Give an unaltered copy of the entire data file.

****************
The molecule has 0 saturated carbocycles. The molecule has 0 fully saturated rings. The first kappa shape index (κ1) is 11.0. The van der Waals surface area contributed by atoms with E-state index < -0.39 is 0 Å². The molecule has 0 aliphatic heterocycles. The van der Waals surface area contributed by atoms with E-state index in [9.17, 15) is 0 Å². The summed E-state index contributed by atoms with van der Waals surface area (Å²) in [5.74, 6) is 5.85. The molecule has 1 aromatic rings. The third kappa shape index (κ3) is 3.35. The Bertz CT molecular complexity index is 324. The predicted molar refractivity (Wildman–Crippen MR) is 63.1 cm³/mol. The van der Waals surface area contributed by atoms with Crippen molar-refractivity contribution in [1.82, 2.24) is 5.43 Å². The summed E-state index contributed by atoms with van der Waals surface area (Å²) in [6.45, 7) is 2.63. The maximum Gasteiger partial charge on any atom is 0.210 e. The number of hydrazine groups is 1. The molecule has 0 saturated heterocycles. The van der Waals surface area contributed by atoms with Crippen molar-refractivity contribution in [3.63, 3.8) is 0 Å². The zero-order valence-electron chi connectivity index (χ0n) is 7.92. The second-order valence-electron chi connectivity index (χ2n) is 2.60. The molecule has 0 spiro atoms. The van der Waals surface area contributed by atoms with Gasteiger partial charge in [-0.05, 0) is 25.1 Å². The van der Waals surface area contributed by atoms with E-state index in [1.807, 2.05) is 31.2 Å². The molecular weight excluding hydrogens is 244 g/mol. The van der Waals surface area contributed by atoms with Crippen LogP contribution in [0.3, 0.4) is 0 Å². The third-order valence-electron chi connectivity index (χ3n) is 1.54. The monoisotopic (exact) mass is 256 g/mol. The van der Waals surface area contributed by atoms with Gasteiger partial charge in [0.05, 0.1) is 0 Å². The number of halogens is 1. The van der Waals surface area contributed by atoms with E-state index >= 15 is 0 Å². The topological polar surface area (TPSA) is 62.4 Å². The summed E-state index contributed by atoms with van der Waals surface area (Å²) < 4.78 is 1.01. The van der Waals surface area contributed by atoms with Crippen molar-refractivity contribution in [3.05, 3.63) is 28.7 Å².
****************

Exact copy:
The molecule has 0 saturated carbocycles. The molecule has 0 fully saturated rings. The first kappa shape index (κ1) is 11.0. The van der Waals surface area contributed by atoms with E-state index < -0.39 is 0 Å². The molecule has 0 aliphatic heterocycles. The van der Waals surface area contributed by atoms with E-state index in [9.17, 15) is 0 Å². The summed E-state index contributed by atoms with van der Waals surface area (Å²) in [5.74, 6) is 5.85. The molecule has 1 aromatic rings. The third kappa shape index (κ3) is 3.35. The Bertz CT molecular complexity index is 324. The predicted molar refractivity (Wildman–Crippen MR) is 63.1 cm³/mol. The van der Waals surface area contributed by atoms with Crippen molar-refractivity contribution in [1.82, 2.24) is 5.43 Å². The summed E-state index contributed by atoms with van der Waals surface area (Å²) in [6.45, 7) is 2.63. The maximum Gasteiger partial charge on any atom is 0.210 e. The number of hydrazine groups is 1. The molecule has 0 saturated heterocycles. The van der Waals surface area contributed by atoms with Crippen molar-refractivity contribution in [3.63, 3.8) is 0 Å². The zero-order valence-electron chi connectivity index (χ0n) is 7.92. The second-order valence-electron chi connectivity index (χ2n) is 2.60. The molecule has 0 spiro atoms. The van der Waals surface area contributed by atoms with Gasteiger partial charge in [-0.05, 0) is 25.1 Å². The van der Waals surface area contributed by atoms with E-state index in [1.807, 2.05) is 31.2 Å². The molecular weight excluding hydrogens is 244 g/mol. The van der Waals surface area contributed by atoms with Crippen LogP contribution in [0.3, 0.4) is 0 Å². The third-order valence-electron chi connectivity index (χ3n) is 1.54. The monoisotopic (exact) mass is 256 g/mol. The van der Waals surface area contributed by atoms with Gasteiger partial charge in [0.05, 0.1) is 0 Å². The number of halogens is 1. The van der Waals surface area contributed by atoms with E-state index >= 15 is 0 Å². The topological polar surface area (TPSA) is 62.4 Å². The summed E-state index contributed by atoms with van der Waals surface area (Å²) < 4.78 is 1.01. The van der Waals surface area contributed by atoms with Crippen molar-refractivity contribution in [3.05, 3.63) is 28.7 Å².